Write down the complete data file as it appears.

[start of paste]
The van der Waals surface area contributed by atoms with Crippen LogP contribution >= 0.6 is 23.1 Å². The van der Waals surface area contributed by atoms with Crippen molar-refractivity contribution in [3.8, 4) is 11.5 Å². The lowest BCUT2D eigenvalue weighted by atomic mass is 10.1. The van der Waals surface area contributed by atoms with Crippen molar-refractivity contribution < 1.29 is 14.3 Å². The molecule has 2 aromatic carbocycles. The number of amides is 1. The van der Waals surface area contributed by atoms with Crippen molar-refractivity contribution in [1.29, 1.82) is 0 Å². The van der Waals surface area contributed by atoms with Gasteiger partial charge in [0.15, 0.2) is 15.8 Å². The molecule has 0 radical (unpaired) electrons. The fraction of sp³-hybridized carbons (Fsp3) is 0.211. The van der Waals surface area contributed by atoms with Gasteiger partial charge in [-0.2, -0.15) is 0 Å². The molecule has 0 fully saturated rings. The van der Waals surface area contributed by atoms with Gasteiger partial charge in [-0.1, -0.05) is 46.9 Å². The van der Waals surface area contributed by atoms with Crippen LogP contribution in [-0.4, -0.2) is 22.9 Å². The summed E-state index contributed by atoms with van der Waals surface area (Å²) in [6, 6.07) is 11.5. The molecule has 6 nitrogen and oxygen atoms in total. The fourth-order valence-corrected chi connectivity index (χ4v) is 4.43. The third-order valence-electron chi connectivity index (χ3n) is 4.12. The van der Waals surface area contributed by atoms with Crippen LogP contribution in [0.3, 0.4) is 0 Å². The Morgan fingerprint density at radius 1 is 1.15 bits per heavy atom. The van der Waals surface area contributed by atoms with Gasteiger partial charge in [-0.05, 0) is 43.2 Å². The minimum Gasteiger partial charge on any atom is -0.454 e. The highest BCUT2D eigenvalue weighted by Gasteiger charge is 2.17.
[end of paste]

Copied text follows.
The van der Waals surface area contributed by atoms with Crippen LogP contribution >= 0.6 is 23.1 Å². The van der Waals surface area contributed by atoms with Crippen molar-refractivity contribution in [3.8, 4) is 11.5 Å². The lowest BCUT2D eigenvalue weighted by atomic mass is 10.1. The van der Waals surface area contributed by atoms with Crippen molar-refractivity contribution < 1.29 is 14.3 Å². The molecule has 2 aromatic carbocycles. The number of amides is 1. The van der Waals surface area contributed by atoms with Crippen molar-refractivity contribution in [1.29, 1.82) is 0 Å². The van der Waals surface area contributed by atoms with Gasteiger partial charge in [0.15, 0.2) is 15.8 Å². The molecule has 0 radical (unpaired) electrons. The fraction of sp³-hybridized carbons (Fsp3) is 0.211. The van der Waals surface area contributed by atoms with Gasteiger partial charge in [-0.2, -0.15) is 0 Å². The molecule has 0 fully saturated rings. The van der Waals surface area contributed by atoms with Gasteiger partial charge in [-0.1, -0.05) is 46.9 Å². The van der Waals surface area contributed by atoms with Crippen LogP contribution in [-0.4, -0.2) is 22.9 Å². The summed E-state index contributed by atoms with van der Waals surface area (Å²) in [6, 6.07) is 11.5. The molecule has 6 nitrogen and oxygen atoms in total. The fourth-order valence-corrected chi connectivity index (χ4v) is 4.43. The third-order valence-electron chi connectivity index (χ3n) is 4.12. The van der Waals surface area contributed by atoms with Crippen LogP contribution in [0.3, 0.4) is 0 Å². The Morgan fingerprint density at radius 1 is 1.15 bits per heavy atom. The van der Waals surface area contributed by atoms with Gasteiger partial charge in [-0.05, 0) is 43.2 Å². The minimum Gasteiger partial charge on any atom is -0.454 e. The highest BCUT2D eigenvalue weighted by Gasteiger charge is 2.17.